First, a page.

- ItemThe impact of HIV infection on the presentation of lung cancer in South Africa(Health & Medical Publishing Group, 2016) Koegelenberg, C. F. N.; Van Der Made, T.; Taljaard, J. J.; Irusen, E. M.ENGLISH ABSTRACT: Background. Despite the very high background prevalence of HIV and smoking-related diseases in sub-Saharan Africa, very little is known about the presentation of lung cancer in HIV-infected individuals. Methods. We prospectively compared HIV-positive (n=44) and HIV-negative lung cancer patients (n=425) with regard to demographics, cell type, performance status and umour node metastasis staging at initial presentation. Results. HIV-positive patients were found to be younger than HIV-negative (mean 54.1 (standard deviation (SD) 8.4) years v. 60.5 (10) years, p<0.01), more likely to have squamous cell carcinoma (43.2% v. 30.1%, p=0.07) and significantly more likely to have a poor Eastern Cooperative Oncology Group (ECOG) performance status of ≥3 (47.7% v. 29.4%, p=0.02). In the case of non-small cell-lung cancer, they were also significantly less likely to have early stage lung cancer (0% v. 10.3%, p=0.02) compared with HIV-negative patients. Conclusions. HIV-positive lung cancer patients were younger, significantly more likely to have a poor performance status at presentation and significantly less likely to have early stage lung cancer when compared with HIV-negative patients.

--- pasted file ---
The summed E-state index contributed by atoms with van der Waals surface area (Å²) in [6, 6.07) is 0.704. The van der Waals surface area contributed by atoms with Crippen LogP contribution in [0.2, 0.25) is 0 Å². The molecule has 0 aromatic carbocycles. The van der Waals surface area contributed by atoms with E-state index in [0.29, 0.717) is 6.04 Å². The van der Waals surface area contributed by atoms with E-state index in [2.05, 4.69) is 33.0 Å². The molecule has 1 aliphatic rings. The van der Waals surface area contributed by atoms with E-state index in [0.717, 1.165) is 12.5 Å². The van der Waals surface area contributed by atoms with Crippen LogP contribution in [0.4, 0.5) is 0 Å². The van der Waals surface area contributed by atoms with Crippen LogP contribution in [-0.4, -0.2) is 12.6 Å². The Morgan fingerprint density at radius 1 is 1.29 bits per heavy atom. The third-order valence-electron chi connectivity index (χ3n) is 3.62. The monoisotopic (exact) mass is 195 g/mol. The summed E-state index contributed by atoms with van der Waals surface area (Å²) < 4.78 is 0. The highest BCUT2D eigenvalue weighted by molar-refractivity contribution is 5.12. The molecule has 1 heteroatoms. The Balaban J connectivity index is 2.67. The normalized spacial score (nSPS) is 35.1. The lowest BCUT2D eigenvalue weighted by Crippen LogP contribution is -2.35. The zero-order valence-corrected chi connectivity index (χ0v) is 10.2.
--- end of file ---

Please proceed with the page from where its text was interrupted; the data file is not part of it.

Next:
- ItemLeadership and early strategic response to the SARS-CoV- 2 pandemic at a COVID-19 designated hospital in South Africa(Health & Medical Publishing Group, 2020-04-23) Parker, A.; Karamchand, S.; Schrueder, N.; Lahri, S.; Rabie, H.; Aucamp, A.; Abrahams, R.; Ciapparelli, P.; Erasmus, D. S.; Cotton, M. F.; Lalla, U.; Leisegang, Rory; Meintjes, J.; Mistry, R.; Moosa, M. R.; Mowlana, A.; Koegelenberg, C. F. N.; Prozesky, H.; Smith, W.; Van Schalkwyk, M.; Taljaard, J. J.While many countries are preparing to face the COVID-19 pandemic, the reported cases in Africa remain low. With a high burden of both communicable and non-communicable disease and a resource-constrained public healthcare system, sub-Saharan Africa is preparing for the coming crisis as best it can. We describe our early response as a designated COVID-19 provincial hospital in Cape Town, South Africa (SA).While the first cases reported were related to international travel, at the time of writing there was evidence of early community spread. The SA government announced a countrywide lockdown from midnight 26 March 2020 to midnight 30 April 2020 to stem the pandemic and save lives. However, many questions remain on how the COVID-19 threat will unfold in SA, given the significant informal sector overcrowding and poverty in our communities. There is no doubt that leadership and teamwork at all levels is critical in influencing outcomes.